What can content creators learn from the new Apple launch?

September 18th, 2017

As Tim Cook, Apple CEO, took the stage at the Steve Jobs Theater on Tuesday, expectations were running high. Ten years on from the launch of the original iPhone what did the world’s leading consumer electronics company have up its sleeve?

Sadly for Apple online leaks took away the element of surprise which meant that the unveiling was something of a damp squib. In fact, even before the launch, seasoned tech observers were noting that the products that were being paraded featured tech that wasn’t exactly brand new.

Not that it seemingly bothered the Apple team or US investors. The rhythm of the phone upgrade cycles means that there is already high demand the new phones and even for the flagship Apple X which, in a straight dollars to pound conversion, will retail for around £1000 in the UK.

So what has all this hardware got to do with us? Apple launches are always newsworthy for content creators as they tend to underline ongoing trends in technological innovation and how they will impact on human behaviour, and it was no different this year.

Here then are a few things content creators learnt from the launch.

The pace of innovation in mobiles is really slowing

At the event, Apple launched a trio of phones with most of the attention focused on the new flagship X model. Apple fanboys and girls have presumably been blown away by the full-screen handset and the twin cameras which offer facial recognition to unlock the phone (though this went disastrously wrong on the night). Though anyone who knows more than a little about technology will know neither is a true innovation. Samsung have been touting both of these features for several years now.

Sure the X offers a faster processor  – the wonderfully named A11 Bionic – as well as wireless charging. In reality, though the hardware that Apple is introducing can in no way be described as a significant innovation. This is a small iterative advance over previous Apple phones.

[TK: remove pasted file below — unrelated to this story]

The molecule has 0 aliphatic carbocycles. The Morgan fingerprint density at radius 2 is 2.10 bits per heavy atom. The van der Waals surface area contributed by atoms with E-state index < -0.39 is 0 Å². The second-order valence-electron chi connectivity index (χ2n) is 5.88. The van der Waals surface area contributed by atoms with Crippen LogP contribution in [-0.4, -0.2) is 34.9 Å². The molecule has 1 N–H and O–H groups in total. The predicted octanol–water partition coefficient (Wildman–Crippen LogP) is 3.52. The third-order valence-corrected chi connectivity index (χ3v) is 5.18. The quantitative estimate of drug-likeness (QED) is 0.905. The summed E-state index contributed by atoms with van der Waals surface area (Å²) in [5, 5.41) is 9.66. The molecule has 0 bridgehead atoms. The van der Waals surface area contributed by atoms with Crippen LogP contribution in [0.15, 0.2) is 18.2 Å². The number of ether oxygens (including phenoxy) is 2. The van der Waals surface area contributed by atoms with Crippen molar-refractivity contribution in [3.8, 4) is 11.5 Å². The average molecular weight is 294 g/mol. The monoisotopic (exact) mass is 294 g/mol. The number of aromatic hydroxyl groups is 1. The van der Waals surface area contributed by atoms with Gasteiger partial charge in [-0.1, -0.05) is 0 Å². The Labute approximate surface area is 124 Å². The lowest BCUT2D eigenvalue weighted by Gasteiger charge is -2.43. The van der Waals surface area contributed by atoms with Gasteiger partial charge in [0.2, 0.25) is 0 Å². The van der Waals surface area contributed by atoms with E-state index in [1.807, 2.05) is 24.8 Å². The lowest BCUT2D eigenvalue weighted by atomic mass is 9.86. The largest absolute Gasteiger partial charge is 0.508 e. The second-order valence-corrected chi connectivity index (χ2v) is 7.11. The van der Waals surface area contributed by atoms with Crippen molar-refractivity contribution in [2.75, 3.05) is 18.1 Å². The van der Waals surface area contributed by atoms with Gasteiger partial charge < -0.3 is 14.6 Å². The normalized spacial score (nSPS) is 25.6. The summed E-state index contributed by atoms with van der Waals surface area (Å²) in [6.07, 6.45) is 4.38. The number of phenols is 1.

Tech industry pundits have been posting the view for a few years now that the evolution of the mobile phone has significantly slowed. The theory is that as a format it has matured and there really is very little companies can do to tweak the hardware. This is important from a content creator’s point of view, especially if we assume that the mobile in its current guise will be around for at least another decade. They know what they are dealing with when they make that content. The big screen, and fast processor are optimised for video, gaming and AR (more on that in a moment) and these are going to be the key content bases for mobile, in the future.

Augmented Reality is a big bet, but not just now

One of the more curious elements of the launch was the way that Apple seemed to underplay Augmented Reality. A few months ago it launched its ARkit for developers. Cue then a host of wacky and fun uses for Augmented Reality some of which you can watch here. We published an article about AR here not long ago.

https://developer.apple.com/arkit/images/hero_large.jpg

Observers expected Apple to make a big thing of AR, but although it is clearly a key part of iOS 11 Apple didn’t seem to make too much a fuss about it.

There is a theory that Apple wants to slow the hype cycle down. AR is a technology with huge potential which could have a transformative effect on the way we create and consume content. Yet at the moment much of what is being created is fun but a tad gimmicky.

Perhaps it is wise not to push the nascent technology too far for now and let it evolve on a more organic basis. You can be assured that the finest minds in brands’ tech departments are already thinking of how to use AR in innovative ways. It really is a technology to watch.

There are still opportunities for content on watches

The other key launch was the debut of the Apple Watch 3. Again its arrival was less of a surprise as details about the watch had been leaked before the event. The key innovation here is that it now has 4G on board. So owners can receive messages, make and receive calls and more without having to tether the watch to a phone. Again Apple isn’t first with this technology, but it is likely to be the brand that takes the concept mainstream.

When the original Apple Watch launched media companies wondered how they might create bespoke content for the watch and indeed its rivals. It is a tricky proposition given the limited processing powers, the size of the screen etc. It is an issue that many companies still wrestle with. In the future though, the mix of voice technology (Siri) and chatbots may lead both brands and media companies to deliver interesting innovations for the watches.

Commissioned by The CMA

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